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Publication status: published as Journal of Financial Services Research, Vol. 12, no. 1 (August 2000): 51-74.
Handle: RePEc:nbr:nberwo:6020

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  1. Kahneman, Daniel & Knetsch, Jack L & Thaler, Richard, 1986. "Fairness as a Constraint on Profit Seeking: Entitlements in the Market," American Economic Review, American Economic Association, American Economic Association, vol. 76(4), pages 728-41, September.
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  7. John H. Kareken, 1983. "Deposit insurance reform or deregulation is the cart, not the horse," Quarterly Review, Federal Reserve Bank of Minneapolis, Federal Reserve Bank of Minneapolis, issue Spr.
  8. George J. Stigler, 1971. "The Theory of Economic Regulation," Bell Journal of Economics, The RAND Corporation, The RAND Corporation, vol. 2(1), pages 3-21, Spring.
  9. Michael J. Brennan, 1994. "Incentives, Rationality, And Society," Journal of Applied Corporate Finance, Morgan Stanley, Morgan Stanley, vol. 7(2), pages 31-39.
  10. Jensen, Michael C. & Meckling, William H., 1976. "Theory of the firm: Managerial behavior, agency costs and ownership structure," Journal of Financial Economics, Elsevier, Elsevier, vol. 3(4), pages 305-360, October.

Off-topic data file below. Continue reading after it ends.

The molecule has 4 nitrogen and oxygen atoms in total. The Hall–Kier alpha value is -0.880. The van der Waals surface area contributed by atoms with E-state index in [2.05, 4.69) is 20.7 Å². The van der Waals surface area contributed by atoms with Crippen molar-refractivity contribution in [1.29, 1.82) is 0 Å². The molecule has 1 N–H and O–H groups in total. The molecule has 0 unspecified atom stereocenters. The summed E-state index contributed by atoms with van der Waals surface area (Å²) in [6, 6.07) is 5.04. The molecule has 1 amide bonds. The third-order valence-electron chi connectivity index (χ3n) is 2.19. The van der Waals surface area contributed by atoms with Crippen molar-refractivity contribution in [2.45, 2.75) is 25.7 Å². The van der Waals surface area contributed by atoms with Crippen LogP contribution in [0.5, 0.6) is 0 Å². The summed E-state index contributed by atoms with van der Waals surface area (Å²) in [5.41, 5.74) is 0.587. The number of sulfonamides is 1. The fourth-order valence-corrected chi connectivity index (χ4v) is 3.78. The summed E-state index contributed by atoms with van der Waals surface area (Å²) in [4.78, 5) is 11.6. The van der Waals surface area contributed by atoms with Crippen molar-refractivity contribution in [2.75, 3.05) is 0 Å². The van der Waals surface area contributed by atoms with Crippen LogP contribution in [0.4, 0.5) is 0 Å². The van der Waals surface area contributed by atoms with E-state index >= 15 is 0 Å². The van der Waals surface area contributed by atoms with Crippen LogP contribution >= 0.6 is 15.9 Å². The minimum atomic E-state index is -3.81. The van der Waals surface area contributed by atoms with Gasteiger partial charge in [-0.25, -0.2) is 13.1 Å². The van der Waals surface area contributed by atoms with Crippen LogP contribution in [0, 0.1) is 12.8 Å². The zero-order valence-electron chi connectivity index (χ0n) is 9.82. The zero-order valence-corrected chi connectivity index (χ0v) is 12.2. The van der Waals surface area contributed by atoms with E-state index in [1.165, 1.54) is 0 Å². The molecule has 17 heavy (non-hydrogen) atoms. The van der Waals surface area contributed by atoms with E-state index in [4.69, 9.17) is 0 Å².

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Cited by:
  1. Argandoña, Antonio, 2000. "Sobre la corrupción," IESE Research Papers, IESE Business School D/418, IESE Business School.
  2. Bear, Larry Alan & Maldonado-Bear, Rita, 2002. "The securities industry and the law," Journal of Banking & Finance, Elsevier, Elsevier, vol. 26(9), pages 1867-1888, September.
  3. Michael Beenstock, 2010. "Regulatory Failure in the Subprime Crisis," Open Economies Review, Springer, Springer, vol. 21(1), pages 147-150, February.
  4. Kane, Edward J., 2002. "Using deferred compensation to strengthen the ethics of financial regulation," Journal of Banking & Finance, Elsevier, Elsevier, vol. 26(9), pages 1919-1933, September.